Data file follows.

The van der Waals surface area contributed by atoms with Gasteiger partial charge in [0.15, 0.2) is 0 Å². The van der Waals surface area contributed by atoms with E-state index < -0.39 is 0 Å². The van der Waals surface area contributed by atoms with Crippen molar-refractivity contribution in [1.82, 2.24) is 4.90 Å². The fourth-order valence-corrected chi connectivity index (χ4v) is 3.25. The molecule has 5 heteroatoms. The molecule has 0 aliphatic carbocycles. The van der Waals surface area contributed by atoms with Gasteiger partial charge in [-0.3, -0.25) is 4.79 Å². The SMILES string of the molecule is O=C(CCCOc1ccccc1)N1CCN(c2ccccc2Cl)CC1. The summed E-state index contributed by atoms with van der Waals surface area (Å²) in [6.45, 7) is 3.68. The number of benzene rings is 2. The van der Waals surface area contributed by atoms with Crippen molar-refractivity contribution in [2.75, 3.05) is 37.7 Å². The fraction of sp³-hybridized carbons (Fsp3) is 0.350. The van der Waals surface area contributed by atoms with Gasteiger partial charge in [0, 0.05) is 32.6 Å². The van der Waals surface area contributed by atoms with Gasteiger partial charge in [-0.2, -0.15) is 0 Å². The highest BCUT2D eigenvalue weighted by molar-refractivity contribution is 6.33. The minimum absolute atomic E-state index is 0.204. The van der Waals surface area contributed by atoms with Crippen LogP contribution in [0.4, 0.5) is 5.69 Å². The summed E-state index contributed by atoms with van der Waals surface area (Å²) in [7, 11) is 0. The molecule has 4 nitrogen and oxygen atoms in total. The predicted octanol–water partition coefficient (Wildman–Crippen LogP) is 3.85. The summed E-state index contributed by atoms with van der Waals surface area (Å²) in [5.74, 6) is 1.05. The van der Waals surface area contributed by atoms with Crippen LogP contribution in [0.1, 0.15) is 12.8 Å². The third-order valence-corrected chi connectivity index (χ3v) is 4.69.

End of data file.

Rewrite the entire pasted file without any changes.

The van der Waals surface area contributed by atoms with Gasteiger partial charge in [0.15, 0.2) is 0 Å². The van der Waals surface area contributed by atoms with E-state index < -0.39 is 0 Å². The van der Waals surface area contributed by atoms with Crippen molar-refractivity contribution in [1.82, 2.24) is 4.90 Å². The fourth-order valence-corrected chi connectivity index (χ4v) is 3.25. The molecule has 5 heteroatoms. The molecule has 0 aliphatic carbocycles. The van der Waals surface area contributed by atoms with Gasteiger partial charge in [-0.3, -0.25) is 4.79 Å². The SMILES string of the molecule is O=C(CCCOc1ccccc1)N1CCN(c2ccccc2Cl)CC1. The summed E-state index contributed by atoms with van der Waals surface area (Å²) in [6.45, 7) is 3.68. The number of benzene rings is 2. The van der Waals surface area contributed by atoms with Crippen molar-refractivity contribution in [2.75, 3.05) is 37.7 Å². The fraction of sp³-hybridized carbons (Fsp3) is 0.350. The van der Waals surface area contributed by atoms with Gasteiger partial charge in [0, 0.05) is 32.6 Å². The van der Waals surface area contributed by atoms with Gasteiger partial charge in [-0.2, -0.15) is 0 Å². The highest BCUT2D eigenvalue weighted by molar-refractivity contribution is 6.33. The minimum absolute atomic E-state index is 0.204. The van der Waals surface area contributed by atoms with Crippen LogP contribution in [0.4, 0.5) is 5.69 Å². The summed E-state index contributed by atoms with van der Waals surface area (Å²) in [7, 11) is 0. The molecule has 4 nitrogen and oxygen atoms in total. The predicted octanol–water partition coefficient (Wildman–Crippen LogP) is 3.85. The summed E-state index contributed by atoms with van der Waals surface area (Å²) in [5.74, 6) is 1.05. The van der Waals surface area contributed by atoms with Crippen LogP contribution in [0.1, 0.15) is 12.8 Å². The third-order valence-corrected chi connectivity index (χ3v) is 4.69.